There has been some discussion lately about building domes, I thought I would toss my two cents in. First Disclaimer, I have not built a dome using this method, but some basic experiments on the technique look promising.
Start with purchasing the 4' x 8' sheets of 1" EPS foam insulation (typically pink or blue).
Cut out your gores (using Ron's formula).
Build a simple jig to hold two of the gore sections bent to the correct radius with their edges in contact with each other.
Apply either 3" fiberglass tape or two layers of Henry 296 roof patching tape.
Coat the tape from above with either Epoxy (not available at Home Depot) or Minwax Polycrylic water base clear finish (more discussion below).
After the coating is dry, fill the V shaped gap on the back side where the gores are touching with Great Stuff foam.
Repeat to add additional gores. Perhaps build sections of multiple gores that you can bolt together (requires a flange bonded to the edges with epoxy and filler).
For an indoor dome, just paint. For an outdoor dome, cover with a layer of fiberglas mat and a layer of fiberglas cloth, then paint.
NOTE - You can NOT use the fiberglass resin that is sold at Home Depot for this project, it will melt the foam. You have to use either epoxy (expensive) or Minwax Polycrylic (not cheap, but half the cost of epoxy).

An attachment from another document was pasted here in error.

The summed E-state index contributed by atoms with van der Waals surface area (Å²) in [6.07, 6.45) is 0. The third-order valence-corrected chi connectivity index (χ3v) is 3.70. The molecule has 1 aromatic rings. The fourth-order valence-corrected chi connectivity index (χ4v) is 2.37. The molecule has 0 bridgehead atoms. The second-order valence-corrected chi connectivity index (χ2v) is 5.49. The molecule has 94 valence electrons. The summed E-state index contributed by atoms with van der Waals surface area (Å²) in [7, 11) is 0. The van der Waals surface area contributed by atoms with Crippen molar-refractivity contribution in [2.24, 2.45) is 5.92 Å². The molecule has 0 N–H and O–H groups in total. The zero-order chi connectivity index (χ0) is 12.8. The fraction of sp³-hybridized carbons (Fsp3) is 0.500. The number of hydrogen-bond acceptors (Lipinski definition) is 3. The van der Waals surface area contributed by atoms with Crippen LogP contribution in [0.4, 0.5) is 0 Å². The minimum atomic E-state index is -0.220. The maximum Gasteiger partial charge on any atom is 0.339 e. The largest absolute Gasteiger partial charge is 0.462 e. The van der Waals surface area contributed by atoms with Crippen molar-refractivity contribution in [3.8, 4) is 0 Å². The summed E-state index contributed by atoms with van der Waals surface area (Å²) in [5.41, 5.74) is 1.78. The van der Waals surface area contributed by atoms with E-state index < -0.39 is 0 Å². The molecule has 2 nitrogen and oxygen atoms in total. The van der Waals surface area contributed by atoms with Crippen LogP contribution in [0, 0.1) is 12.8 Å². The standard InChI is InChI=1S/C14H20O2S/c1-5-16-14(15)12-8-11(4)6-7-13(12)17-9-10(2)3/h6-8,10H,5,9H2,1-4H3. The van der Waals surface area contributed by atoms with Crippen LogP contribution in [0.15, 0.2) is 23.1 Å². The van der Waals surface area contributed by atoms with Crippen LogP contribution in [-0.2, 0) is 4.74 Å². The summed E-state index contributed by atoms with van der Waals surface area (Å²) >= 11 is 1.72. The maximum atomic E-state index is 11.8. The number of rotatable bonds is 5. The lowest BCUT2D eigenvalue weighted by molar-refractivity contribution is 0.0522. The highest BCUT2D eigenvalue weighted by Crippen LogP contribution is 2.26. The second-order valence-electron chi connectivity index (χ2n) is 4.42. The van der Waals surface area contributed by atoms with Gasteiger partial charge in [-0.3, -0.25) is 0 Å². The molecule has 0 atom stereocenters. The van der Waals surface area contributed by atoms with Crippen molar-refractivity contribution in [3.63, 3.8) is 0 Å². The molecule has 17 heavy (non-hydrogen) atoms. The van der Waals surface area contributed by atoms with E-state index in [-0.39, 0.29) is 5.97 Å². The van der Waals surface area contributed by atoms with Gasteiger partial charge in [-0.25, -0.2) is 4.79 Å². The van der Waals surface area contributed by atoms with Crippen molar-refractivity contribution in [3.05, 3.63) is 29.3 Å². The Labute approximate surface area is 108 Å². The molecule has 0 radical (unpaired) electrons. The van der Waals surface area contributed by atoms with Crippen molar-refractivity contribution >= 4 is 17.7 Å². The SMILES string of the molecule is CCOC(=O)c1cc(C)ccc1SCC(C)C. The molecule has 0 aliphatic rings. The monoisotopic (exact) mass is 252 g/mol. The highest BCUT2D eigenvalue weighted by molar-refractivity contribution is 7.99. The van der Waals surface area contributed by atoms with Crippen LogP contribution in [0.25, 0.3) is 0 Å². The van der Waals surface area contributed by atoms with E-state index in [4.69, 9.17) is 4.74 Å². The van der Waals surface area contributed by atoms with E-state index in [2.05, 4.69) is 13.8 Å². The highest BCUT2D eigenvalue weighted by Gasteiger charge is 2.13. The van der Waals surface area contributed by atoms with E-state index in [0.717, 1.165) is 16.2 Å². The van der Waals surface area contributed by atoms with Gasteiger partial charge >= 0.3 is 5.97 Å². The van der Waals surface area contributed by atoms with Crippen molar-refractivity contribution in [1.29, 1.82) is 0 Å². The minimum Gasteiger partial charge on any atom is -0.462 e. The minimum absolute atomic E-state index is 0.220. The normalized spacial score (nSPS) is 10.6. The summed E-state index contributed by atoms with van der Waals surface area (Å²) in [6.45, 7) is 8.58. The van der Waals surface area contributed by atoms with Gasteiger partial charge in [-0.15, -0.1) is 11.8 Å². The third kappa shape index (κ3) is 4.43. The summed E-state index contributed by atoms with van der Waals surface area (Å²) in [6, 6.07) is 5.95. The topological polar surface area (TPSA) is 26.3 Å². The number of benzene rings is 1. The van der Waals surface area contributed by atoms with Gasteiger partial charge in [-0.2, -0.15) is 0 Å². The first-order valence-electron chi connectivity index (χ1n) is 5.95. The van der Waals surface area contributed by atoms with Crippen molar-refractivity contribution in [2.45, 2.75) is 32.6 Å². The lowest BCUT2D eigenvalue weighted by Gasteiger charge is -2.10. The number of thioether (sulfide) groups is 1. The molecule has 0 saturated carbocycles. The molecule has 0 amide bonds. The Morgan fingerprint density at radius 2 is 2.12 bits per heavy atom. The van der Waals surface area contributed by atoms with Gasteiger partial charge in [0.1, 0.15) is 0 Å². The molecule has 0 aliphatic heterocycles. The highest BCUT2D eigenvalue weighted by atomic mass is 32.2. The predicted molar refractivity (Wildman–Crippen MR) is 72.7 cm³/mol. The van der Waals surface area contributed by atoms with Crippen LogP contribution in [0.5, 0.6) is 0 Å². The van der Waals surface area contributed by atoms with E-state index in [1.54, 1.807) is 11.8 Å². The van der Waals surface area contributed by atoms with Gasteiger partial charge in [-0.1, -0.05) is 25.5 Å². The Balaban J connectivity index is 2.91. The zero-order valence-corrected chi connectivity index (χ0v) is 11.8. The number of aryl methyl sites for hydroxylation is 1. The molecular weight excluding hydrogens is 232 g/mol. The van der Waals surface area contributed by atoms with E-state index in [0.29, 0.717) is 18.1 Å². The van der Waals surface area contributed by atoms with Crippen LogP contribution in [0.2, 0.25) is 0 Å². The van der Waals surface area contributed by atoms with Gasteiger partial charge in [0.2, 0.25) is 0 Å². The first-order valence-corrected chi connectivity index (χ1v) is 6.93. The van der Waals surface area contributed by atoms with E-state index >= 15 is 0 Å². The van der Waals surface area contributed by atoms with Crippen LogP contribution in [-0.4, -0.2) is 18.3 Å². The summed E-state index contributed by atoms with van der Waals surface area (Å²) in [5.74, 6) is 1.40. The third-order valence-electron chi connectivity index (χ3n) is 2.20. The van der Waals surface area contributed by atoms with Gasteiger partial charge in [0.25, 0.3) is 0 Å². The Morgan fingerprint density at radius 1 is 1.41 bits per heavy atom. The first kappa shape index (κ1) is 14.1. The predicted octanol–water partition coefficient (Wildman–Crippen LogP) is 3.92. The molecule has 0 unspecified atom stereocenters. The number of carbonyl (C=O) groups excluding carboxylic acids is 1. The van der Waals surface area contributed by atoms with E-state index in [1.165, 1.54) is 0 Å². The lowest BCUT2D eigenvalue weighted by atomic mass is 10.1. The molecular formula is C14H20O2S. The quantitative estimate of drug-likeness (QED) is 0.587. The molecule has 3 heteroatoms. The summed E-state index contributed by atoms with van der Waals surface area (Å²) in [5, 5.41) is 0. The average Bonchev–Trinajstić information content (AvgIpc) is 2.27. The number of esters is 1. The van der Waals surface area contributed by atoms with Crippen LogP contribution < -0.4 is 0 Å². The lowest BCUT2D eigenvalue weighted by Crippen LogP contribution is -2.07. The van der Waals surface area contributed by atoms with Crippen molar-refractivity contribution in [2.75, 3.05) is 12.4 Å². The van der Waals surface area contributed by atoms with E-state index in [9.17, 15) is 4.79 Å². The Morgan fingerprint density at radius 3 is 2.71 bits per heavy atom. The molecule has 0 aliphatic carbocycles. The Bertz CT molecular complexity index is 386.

Attached are photos of the Minwax, the Henry repair tape and a test foam piece I made.
My experiments indicate that the Minwax has roughly the same peel strength of epoxy with a failure mode of peeling the top surface of foam off.
The test piece was edge glued together using Gorilla Glue for foam. I believe that it would be very difficult to maintain an even enough bevel to allow a consistend foam to foam glue line, hence I would just cut the gores sides square and then fill the resulting gap with Great Stuff.
As I said, I have not made a dome this way yet, but intend to replace my 10' cloth dome with a 12' foam dome "sometime". Obviously it would be smart to build just a couple of gores this way before committing a bunch of $$ to raw materials.
I have build props using these methods do I am highly convinced that a dome can be successfully build this way. Anyone up for the challenge?
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